In the months preceding the U.S. presidential election in November 2004, George Bush and John Kerry conducted what passed for a serious debate on U.S. foreign policy, especially the rationale for the war in Iraq and on the state of the "war on terror." It was easy to lose sight of the primary purpose of these two special issues of the New England Journal of Public Policy on war. So I should, perhaps, remind our readers.

The question posed was: what lessons can we draw from the wars and conflicts of the twentieth century that might help us ...


Conflict Resolution, Nation-Building & Constitution-Making., Nicholas Haysom Dec 2005

Conflict Resolution, Nation-Building & Constitution-Making., Nicholas Haysom

New England Journal of Public Policy

Most of the current and intractable armed conflicts in the world today are intra-state conflicts in societies divided along the fault lines of race, religion, ethnicity, language, and region. These conflicts are overwhelmingly animated by identity. Even where such conflicts do not take on a violent form, they serve to prevent the emergence of interest-based politics in multi-cultural societies. The political systems in such nation-states -- and their national constitutions -- are required to address the way in which multiple identities can coexist within an inclusive national polity and alongside a national identity. This challenge faces both new democracies and older ones ...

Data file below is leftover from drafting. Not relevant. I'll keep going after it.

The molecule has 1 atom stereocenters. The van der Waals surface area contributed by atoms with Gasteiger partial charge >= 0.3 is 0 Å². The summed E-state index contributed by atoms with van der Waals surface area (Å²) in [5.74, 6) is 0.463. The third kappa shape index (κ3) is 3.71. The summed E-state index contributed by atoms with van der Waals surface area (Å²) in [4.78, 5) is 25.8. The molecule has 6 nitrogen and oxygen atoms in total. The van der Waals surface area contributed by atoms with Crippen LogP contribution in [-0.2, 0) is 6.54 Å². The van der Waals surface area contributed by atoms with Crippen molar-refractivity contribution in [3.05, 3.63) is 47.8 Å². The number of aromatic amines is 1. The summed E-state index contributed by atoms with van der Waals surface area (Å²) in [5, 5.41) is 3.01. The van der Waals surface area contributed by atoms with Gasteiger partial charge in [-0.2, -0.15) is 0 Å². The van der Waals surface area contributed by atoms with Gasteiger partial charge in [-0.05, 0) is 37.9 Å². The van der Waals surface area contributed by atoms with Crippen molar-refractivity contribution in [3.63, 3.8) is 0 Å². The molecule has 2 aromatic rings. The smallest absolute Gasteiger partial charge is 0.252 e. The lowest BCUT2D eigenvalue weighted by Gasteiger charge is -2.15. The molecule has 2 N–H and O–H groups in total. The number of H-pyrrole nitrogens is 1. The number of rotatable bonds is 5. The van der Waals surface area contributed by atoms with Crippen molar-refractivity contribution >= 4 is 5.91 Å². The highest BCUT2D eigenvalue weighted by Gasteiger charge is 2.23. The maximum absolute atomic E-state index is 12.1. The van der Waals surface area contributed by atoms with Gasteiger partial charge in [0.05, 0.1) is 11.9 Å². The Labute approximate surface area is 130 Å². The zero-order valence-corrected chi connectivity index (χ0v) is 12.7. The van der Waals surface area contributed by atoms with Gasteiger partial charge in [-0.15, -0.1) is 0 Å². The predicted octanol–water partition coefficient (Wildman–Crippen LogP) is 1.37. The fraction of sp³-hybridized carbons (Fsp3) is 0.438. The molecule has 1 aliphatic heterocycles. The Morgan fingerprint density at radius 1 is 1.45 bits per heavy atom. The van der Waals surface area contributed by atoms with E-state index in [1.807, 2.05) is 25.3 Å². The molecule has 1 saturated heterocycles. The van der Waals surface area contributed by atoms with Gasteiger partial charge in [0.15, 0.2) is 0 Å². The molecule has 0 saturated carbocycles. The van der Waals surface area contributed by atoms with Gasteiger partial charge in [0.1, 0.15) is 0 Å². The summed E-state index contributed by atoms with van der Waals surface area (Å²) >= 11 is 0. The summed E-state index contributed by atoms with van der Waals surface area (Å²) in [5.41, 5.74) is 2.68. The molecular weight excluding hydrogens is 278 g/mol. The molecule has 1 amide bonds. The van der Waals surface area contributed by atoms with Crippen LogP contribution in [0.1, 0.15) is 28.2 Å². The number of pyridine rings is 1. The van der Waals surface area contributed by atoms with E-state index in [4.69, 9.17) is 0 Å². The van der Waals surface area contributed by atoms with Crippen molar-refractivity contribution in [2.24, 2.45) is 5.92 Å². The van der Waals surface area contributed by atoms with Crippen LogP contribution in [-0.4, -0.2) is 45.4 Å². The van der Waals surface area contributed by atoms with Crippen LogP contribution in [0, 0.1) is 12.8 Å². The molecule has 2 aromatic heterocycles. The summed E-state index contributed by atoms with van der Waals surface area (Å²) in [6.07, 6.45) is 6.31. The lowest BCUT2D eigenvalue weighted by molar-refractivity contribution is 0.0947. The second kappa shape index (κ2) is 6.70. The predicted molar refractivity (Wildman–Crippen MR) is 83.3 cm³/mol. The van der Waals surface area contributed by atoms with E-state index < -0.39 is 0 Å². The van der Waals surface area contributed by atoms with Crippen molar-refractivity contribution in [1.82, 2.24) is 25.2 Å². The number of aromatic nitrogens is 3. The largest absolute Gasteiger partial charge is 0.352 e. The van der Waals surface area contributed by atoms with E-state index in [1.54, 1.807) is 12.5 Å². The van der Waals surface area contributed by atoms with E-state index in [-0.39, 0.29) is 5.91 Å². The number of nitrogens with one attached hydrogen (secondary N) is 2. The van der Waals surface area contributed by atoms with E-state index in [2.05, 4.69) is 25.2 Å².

Cruel Science: Cia Torture And U.S. Foreign Policy, Alfred W. Mccoy Dec 2005

Cruel Science: Cia Torture And U.S. Foreign Policy, Alfred W. Mccoy

New England Journal of Public Policy

The roots of the recent Abu Ghraib prisoner-abuse scandal lie in CIA torture techniques that have metastasized inside the U.S. intelligence community for the past fifty years. A contradictory U.S. foreign policy marked by both public opposition to torture and secret propagation of its practice has influenced American response to UN treaties, shaped federal anti-torture statutes, and produced a succession of domestic political scandals. After a crash research effort in the 1950s, the CIA developed a revolutionary new paradigm of psychological torture and then, for the next thirty years, disseminated it to allies worldwide. After September 11, the ...


Rhetoric Or Reality Exporting Democracy To The Middle East, Marina Ottoway, Andrew Hess, Naomi Chazan Dec 2005

Rhetoric Or Reality Exporting Democracy To The Middle East, Marina Ottoway, Andrew Hess, Naomi Chazan

New England Journal of Public Policy

Focuses on the promotion of democracy to the Middle East. Capacity of the U.S. to promote democracy in the Middle East; Discussion on the claim that spreading democracy in Iraq and Afghanistan is influenced by rhetorical flourish designed to impress American audiences; Assumption that the American brand of democracy is at a high price. From the EPIIC Symposium at Tufts University, February 2004.


The Role Of The United Nations In A Unipolar World, Brian Urquart, Michael Glennon Dec 2005

The Role Of The United Nations In A Unipolar World, Brian Urquart, Michael Glennon

New England Journal of Public Policy